When I recently spotted the title in a science journal, my first thought was: Huh? (Hessian for Whaaaaat????) I understand the individual words, but I don’t know what they mean together.
I remember an episode when my brother happened to be standing in my office and overheard me talking to a colleague about a current IT project. When the colleague had left the room, my brother asked: “What were you actually talking about? I didn’t understand a word. What kind of gibberish was that?” He is a lawyer and therefore at home in his own language.
At the beginning of August, an attentive Deutsche Bahn employee activated a switch in the Bahn Tower in Berlin for the first time. It turned out to be the light switch. The Deutsche Bahn press office is now convinced that this switch can turn off all the lights in the building. Overwhelmed by the innovative power of his company, a railway board member himself proudly posted a press release to this effect on LinkedIn. Malicious tongues had claimed that the railway is Germany’s biggest energy consumer and would now lose its top position.
on 22.06.2022 you said on Deutschlandfunk radio on the topic of extending the operating lives of nuclear power plants that the situation was very serious and that one should not “retreat to ideological corners” in this situation. Oh, Mr Söder, you speak from my heart! By the way, as far as the issue itself is concerned, the head of the energy company RWE, Markus Krebber, has an interesting objection. He said that the fuel rods could not simply be bought from anywhere, because they would have to “match the reactor type exactly”. And unfortunately, most of the uranium comes from Russia, which is why the “question of safety architecture or safety checks” should not be underestimated. When questioned about this, you pointed to expert appraisals by the Bavarian Ministry of the Environment and TÜV Süd, which came to completely different conclusions.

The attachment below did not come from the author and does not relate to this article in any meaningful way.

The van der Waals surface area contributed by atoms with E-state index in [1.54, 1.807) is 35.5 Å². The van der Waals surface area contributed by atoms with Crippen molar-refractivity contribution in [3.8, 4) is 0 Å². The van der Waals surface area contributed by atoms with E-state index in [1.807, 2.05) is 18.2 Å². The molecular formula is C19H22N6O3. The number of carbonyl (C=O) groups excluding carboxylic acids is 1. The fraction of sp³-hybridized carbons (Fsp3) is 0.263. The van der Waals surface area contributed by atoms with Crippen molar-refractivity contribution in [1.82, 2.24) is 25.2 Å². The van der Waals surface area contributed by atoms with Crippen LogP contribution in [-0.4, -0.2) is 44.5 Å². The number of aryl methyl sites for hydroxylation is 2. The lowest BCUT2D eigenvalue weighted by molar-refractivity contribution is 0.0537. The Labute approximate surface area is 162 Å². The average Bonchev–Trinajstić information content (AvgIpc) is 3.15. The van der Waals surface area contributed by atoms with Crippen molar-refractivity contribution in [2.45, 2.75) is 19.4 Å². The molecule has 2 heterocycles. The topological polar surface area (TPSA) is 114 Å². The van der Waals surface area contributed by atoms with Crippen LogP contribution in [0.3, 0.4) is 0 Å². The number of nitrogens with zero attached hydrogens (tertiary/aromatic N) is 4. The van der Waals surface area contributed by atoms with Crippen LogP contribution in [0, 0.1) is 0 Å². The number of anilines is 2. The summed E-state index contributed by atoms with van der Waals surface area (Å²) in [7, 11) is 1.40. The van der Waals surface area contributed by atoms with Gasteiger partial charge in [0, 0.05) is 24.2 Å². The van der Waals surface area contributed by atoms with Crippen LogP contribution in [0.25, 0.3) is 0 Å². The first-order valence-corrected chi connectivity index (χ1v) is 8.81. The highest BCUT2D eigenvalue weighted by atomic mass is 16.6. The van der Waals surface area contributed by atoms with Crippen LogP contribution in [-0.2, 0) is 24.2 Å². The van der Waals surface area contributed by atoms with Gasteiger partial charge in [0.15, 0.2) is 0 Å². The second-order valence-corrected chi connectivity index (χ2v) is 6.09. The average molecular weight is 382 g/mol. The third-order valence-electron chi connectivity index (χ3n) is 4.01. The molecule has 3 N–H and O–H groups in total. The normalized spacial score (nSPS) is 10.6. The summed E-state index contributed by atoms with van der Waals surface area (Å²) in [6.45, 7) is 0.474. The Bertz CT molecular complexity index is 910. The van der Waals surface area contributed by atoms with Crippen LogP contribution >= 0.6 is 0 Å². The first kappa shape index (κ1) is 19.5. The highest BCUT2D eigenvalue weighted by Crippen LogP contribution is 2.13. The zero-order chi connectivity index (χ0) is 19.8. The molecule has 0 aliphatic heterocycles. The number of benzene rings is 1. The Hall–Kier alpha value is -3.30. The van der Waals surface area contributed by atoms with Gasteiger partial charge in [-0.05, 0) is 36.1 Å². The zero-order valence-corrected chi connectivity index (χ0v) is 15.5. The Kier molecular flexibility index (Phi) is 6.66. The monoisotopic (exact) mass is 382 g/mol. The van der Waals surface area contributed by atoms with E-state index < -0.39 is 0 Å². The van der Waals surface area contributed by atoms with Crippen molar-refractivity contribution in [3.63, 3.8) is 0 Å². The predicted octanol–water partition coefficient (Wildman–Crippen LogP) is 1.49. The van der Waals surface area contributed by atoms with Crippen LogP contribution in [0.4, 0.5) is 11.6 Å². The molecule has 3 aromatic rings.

Where artificial intelligence gets it wrong, why it affects us and what we can do about it
I am not a specialist in Computer Science issues, but have been at home in the IT environment for many years as an Agile coach and organisational developer. I can recommend the book with the title above especially to “non-IT people” like me who want to take a closer look at the cryptic and not easily accessible topic of artificial intelligence and associated algorithms. In casual language, the author explains to us what algorithms are, how they work, what difficulties the unrestricted use of algorithms entails and at what point we can (and must) exert influence on their uncontrolled use. Katharina Zweig is a professor of Computer Science at the Technical University of Kaiserslautern, where she heads the Algorithm Accountability Lab and is the founder of the “Socio-informatics” degree programme, which is unique in Germany.
While regularly checking my SPAM filter last year, I came across a news mail that surprised me. I knew that research was being done in the field, but this message showed it in a completely different light: Fraunhofer and IBM present live: Quantum Computing in Germany Inauguration of Europe’s most powerful quantum computer in an industrial context 15th June 2021 – 14:00